Degree Name

Doctor of Philosophy


Faculty of Informatics


Given the phenomenal rate by which the World Wide Web is changing, retrieval methods and quality assurance have become bottleneck issues for many information retrieval services on the Internet, e.g. Web search engine designs. In this thesis, approaches that increase the efficiency of information retrieval methods, and provide for quality assurance of information obtained from the Web, are developed through the implementation of a quality-focused information retrieval system. A novel approach to the retrieval of quality information from the Internet is introduced. Implemented as a component of a vertical search application, this results in a focused crawler which is capable of retrieving quality information from the Internet. The three main contributions of this research are: (1) An effective and flexible crawling application that is well-suited for information retrieving tasks on the dynamic World Wide Web (WWW) is implemented. The resulting crawling application (crawler) is designed after having observed the dynamics of the web evolution through regular monitoring of the WWW; it also addresses the shortcomings of some existing crawlers, therefore presenting itself as a practical implementation. (2) A mechanism that converts human quality judgement through user surveys into an algorithm is developed, so that user perceptions of a set of criteria which may lead to determination of the quality content on the web page concerned, can be applied to a large amount of Web documents with minimal manual effort. This was obtained through a relatively large user survey which was conducted in a collaborative research work with Dr Shirlee-Ann Knight of Edith Cowan University. The survey was conducted to determine what criteria Web documents are perceived to meet to qualify as a quality document. This results in an aggregate numeric score for each web page between 0 and 1 respectively indicating that it does not meet any quality criteria, or that it meets all quality criteria perfectly. (3) This research proposes an approach to predict the quality of a web page before it is retrieved by a crawler. The approach allows its incorporation into a vertical search application which focuses on the retrieval of quality information. Experimental results on real world data show that the proposed approach is more effective than any other brute force approaches which have been published so far. The proposed methods produce a numerical quality score for any text based Web document. This thesis will show that such score can also be used as a web page ranking criterion for horizontal search engines. As part of this research project, this ranking scheme has been implemented and embedded into a working search engine. The observed user feedback confirms that search results when ranked by quality score, satisfy user needs more satisfactorily than when ranked by other popular ranking schemes such as PageRank or relevancy ranking. It is also investigated whether the combination of quality score with existing ranking schemes can further enhance the user experience with search engines.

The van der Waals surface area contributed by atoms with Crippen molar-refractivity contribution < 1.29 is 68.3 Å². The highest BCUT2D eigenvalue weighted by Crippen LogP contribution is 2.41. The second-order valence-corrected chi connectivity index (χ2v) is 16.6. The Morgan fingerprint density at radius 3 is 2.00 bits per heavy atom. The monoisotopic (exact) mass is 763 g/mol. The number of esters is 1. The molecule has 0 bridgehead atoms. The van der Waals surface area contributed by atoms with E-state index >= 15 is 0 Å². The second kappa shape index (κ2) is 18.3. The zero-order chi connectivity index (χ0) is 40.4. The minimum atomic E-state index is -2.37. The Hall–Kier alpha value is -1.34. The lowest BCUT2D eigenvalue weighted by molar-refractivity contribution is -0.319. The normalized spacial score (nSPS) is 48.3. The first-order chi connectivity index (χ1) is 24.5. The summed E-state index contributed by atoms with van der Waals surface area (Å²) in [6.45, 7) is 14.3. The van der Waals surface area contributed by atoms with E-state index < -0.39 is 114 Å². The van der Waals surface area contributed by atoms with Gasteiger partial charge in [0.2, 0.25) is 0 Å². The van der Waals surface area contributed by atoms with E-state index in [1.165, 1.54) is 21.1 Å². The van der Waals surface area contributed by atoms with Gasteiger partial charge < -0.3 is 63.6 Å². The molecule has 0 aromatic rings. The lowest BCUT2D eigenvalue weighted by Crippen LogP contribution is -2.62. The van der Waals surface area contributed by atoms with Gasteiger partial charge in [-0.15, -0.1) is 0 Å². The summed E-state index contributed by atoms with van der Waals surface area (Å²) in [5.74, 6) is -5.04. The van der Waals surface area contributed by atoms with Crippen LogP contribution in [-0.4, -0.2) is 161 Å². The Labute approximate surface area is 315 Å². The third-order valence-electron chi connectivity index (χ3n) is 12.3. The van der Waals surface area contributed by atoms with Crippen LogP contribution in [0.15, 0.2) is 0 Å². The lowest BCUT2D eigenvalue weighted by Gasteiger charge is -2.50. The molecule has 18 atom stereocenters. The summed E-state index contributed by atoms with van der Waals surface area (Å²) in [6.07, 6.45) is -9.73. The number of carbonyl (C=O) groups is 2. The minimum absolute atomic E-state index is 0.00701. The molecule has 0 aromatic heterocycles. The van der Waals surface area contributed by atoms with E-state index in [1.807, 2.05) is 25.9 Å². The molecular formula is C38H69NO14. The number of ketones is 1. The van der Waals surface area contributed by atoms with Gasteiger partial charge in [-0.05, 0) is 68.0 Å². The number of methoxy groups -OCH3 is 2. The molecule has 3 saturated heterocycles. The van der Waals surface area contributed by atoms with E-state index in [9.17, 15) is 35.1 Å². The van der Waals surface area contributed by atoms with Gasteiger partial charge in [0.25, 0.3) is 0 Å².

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Unless otherwise indicated, the views expressed in this thesis are those of the author and do not necessarily represent the views of the University of Wollongong.